Some are easy. Caroline sprang into my mind and could never have been anything but Caroline. However her daughter Emily started off as Evie, but for some reason I could never remember what she was called. That told me it was the wrong choice of name for her and she changed to Emily, which I never had any problems with. For surnames I often use a phone book, open a page at random and pick one. It’s the only time I do use the phone book these days! I also love random name generators, and that’s where the surname Lattimore came from.  I could people whole novels with the rejected names – Cordelia Killigrew, anyone?

Do you ever Google yourself?

Yes, sometimes, to make sure that nothing awful comes up. I don’t know quite what I’d do if it did, though. I tend to find that a lot of hits concern the male offspring of a certain well know actress. Liz Taylor’s son …

What do you do when you get stuck with your writing?

Put it away, sleep on it and hope that something better happens tomorrow. If it doesn’t I skip that chapter and come back to it later.

How long does it take you to write a book?

It’s getting faster. The Little Church by the Sea took well over a year to get right. The Manor on the Moors took about a year because I kept rewriting it. The one I’ve just finished (title TBC) took months, but not quite so many months as The Manor on the Moors.

What’s your main weakness as a writer eg.SPaG, continuity etc?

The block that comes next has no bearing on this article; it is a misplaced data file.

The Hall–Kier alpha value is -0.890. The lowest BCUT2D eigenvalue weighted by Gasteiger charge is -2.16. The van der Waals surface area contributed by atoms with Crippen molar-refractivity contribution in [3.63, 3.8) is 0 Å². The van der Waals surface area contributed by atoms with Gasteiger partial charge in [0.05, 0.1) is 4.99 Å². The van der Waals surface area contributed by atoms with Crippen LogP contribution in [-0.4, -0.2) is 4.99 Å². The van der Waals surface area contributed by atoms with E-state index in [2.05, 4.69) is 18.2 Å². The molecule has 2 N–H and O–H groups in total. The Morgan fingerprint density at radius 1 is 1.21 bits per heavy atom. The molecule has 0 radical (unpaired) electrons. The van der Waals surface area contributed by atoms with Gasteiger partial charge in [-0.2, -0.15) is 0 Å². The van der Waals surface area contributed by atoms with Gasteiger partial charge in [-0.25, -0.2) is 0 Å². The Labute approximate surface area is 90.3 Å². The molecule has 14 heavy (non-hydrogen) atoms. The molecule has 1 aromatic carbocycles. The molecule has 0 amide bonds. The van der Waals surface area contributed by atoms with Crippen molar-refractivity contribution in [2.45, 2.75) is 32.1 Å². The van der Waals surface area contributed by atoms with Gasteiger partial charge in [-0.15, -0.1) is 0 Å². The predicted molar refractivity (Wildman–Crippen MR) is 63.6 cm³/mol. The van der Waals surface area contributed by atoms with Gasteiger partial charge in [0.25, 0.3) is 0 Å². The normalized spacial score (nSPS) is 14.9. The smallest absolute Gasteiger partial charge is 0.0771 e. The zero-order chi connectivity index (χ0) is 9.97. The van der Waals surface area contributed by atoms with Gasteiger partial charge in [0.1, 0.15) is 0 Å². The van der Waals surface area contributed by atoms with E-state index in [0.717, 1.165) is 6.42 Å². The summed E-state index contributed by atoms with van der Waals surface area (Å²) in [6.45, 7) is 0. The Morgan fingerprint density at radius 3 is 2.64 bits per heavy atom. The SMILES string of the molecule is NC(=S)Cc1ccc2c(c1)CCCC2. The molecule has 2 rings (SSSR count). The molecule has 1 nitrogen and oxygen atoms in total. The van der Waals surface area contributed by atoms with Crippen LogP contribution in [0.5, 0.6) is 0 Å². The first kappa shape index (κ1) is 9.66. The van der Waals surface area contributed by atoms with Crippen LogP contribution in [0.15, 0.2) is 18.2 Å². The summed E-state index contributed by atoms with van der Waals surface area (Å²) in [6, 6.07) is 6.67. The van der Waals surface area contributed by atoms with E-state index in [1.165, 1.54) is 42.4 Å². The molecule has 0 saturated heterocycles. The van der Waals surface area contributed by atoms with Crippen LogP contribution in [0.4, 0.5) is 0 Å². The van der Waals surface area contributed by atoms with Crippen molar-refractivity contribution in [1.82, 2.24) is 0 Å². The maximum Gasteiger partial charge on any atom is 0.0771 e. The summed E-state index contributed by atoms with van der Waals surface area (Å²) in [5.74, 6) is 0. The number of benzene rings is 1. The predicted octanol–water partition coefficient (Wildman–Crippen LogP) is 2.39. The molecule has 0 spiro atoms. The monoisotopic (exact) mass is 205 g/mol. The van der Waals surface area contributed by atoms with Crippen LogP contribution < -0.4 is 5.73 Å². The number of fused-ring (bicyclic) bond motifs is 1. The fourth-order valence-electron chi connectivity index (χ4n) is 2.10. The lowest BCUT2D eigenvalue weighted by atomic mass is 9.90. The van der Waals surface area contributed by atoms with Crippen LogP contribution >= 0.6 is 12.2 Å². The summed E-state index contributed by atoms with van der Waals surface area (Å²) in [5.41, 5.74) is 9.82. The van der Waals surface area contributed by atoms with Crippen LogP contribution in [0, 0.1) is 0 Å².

I’m too self-indulgent with description. I love coming up with settings for my stories, and once I’ve created a detailed place in my imagination I want to tell everyone all about it. At great length. Several times.

What do you find hardest/easiest about writing?

First draft is the easiest and most enjoyable bit, when anything is possible. Publicising it is the worst, makes me feel like an utter fraud.

Describe your writing process in 3 words.

Organised chaos. (You see, I’m so chaotic I can’t even come up with three words!)

If your book/one of your books got made into a film, who would play the main roles?

For the Manor on the Moors Alice is quite young so it would probably have to be a relative unknown, fresh from drama school. She’s very tall though, so in my imagination she’s a twenty-four year old Gwendoline Christie. Caroline is easier, Samantha Bond would play her very well. I think I may have watched too much Game of Thrones recently, because I would have to cast Richard Madden as Tom.